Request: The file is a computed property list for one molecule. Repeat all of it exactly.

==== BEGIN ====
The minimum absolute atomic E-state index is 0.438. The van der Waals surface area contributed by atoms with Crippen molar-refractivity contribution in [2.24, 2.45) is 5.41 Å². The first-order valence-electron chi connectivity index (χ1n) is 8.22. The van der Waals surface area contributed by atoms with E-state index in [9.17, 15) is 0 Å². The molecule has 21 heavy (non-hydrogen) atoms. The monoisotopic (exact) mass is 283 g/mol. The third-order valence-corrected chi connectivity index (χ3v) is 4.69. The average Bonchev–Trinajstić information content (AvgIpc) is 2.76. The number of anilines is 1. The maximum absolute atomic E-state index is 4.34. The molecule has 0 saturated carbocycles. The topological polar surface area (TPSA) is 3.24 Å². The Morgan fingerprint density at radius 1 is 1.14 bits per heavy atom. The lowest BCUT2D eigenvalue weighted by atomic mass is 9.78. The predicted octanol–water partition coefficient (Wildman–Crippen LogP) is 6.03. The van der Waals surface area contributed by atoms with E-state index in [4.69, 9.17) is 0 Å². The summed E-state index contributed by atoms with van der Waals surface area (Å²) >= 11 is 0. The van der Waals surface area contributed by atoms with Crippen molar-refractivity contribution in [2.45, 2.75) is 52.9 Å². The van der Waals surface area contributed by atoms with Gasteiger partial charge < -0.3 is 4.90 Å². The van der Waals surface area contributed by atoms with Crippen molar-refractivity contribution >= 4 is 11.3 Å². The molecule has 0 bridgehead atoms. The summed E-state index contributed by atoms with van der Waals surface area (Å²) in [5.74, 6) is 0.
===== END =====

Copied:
The minimum absolute atomic E-state index is 0.438. The van der Waals surface area contributed by atoms with Crippen molar-refractivity contribution in [2.24, 2.45) is 5.41 Å². The first-order valence-electron chi connectivity index (χ1n) is 8.22. The van der Waals surface area contributed by atoms with E-state index in [9.17, 15) is 0 Å². The molecule has 21 heavy (non-hydrogen) atoms. The monoisotopic (exact) mass is 283 g/mol. The third-order valence-corrected chi connectivity index (χ3v) is 4.69. The average Bonchev–Trinajstić information content (AvgIpc) is 2.76. The number of anilines is 1. The maximum absolute atomic E-state index is 4.34. The molecule has 0 saturated carbocycles. The topological polar surface area (TPSA) is 3.24 Å². The Morgan fingerprint density at radius 1 is 1.14 bits per heavy atom. The lowest BCUT2D eigenvalue weighted by atomic mass is 9.78. The predicted octanol–water partition coefficient (Wildman–Crippen LogP) is 6.03. The van der Waals surface area contributed by atoms with E-state index in [4.69, 9.17) is 0 Å². The summed E-state index contributed by atoms with van der Waals surface area (Å²) >= 11 is 0. The van der Waals surface area contributed by atoms with Crippen molar-refractivity contribution in [2.45, 2.75) is 52.9 Å². The van der Waals surface area contributed by atoms with Gasteiger partial charge < -0.3 is 4.90 Å². The van der Waals surface area contributed by atoms with Crippen molar-refractivity contribution >= 4 is 11.3 Å². The molecule has 0 bridgehead atoms. The summed E-state index contributed by atoms with van der Waals surface area (Å²) in [5.74, 6) is 0.